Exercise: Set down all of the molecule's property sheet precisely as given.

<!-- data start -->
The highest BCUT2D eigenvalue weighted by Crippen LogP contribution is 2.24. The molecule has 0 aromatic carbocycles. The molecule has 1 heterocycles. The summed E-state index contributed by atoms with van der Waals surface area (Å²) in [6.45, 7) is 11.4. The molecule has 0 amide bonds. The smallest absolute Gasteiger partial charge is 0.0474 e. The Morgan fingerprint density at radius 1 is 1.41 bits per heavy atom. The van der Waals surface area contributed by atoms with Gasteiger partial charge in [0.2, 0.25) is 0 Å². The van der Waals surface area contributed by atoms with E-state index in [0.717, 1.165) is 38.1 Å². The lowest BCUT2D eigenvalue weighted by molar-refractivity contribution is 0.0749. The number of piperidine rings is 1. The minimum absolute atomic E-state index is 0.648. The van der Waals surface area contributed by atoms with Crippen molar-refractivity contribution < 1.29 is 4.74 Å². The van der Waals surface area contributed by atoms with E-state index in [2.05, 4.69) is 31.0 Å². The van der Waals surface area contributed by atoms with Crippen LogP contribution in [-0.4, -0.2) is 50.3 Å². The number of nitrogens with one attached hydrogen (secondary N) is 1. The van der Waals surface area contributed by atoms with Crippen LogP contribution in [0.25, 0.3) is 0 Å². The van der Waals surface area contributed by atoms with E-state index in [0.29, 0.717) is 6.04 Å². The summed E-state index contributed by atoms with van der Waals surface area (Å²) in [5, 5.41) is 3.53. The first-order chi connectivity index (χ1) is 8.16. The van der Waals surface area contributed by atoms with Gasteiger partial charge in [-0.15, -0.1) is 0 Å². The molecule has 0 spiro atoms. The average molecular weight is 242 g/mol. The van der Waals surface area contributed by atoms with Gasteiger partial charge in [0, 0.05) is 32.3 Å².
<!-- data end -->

The highest BCUT2D eigenvalue weighted by Crippen LogP contribution is 2.24. The molecule has 0 aromatic carbocycles. The molecule has 1 heterocycles. The summed E-state index contributed by atoms with van der Waals surface area (Å²) in [6.45, 7) is 11.4. The molecule has 0 amide bonds. The smallest absolute Gasteiger partial charge is 0.0474 e. The Morgan fingerprint density at radius 1 is 1.41 bits per heavy atom. The van der Waals surface area contributed by atoms with Gasteiger partial charge in [0.2, 0.25) is 0 Å². The van der Waals surface area contributed by atoms with E-state index in [0.717, 1.165) is 38.1 Å². The lowest BCUT2D eigenvalue weighted by molar-refractivity contribution is 0.0749. The number of piperidine rings is 1. The minimum absolute atomic E-state index is 0.648. The van der Waals surface area contributed by atoms with Crippen molar-refractivity contribution < 1.29 is 4.74 Å². The van der Waals surface area contributed by atoms with E-state index in [2.05, 4.69) is 31.0 Å². The van der Waals surface area contributed by atoms with Crippen LogP contribution in [-0.4, -0.2) is 50.3 Å². The number of nitrogens with one attached hydrogen (secondary N) is 1. The van der Waals surface area contributed by atoms with Crippen LogP contribution in [0.25, 0.3) is 0 Å². The van der Waals surface area contributed by atoms with E-state index in [0.29, 0.717) is 6.04 Å². The summed E-state index contributed by atoms with van der Waals surface area (Å²) in [5, 5.41) is 3.53. The first-order chi connectivity index (χ1) is 8.16. The van der Waals surface area contributed by atoms with Gasteiger partial charge in [-0.15, -0.1) is 0 Å². The molecule has 0 spiro atoms. The average molecular weight is 242 g/mol. The van der Waals surface area contributed by atoms with Gasteiger partial charge in [0, 0.05) is 32.3 Å².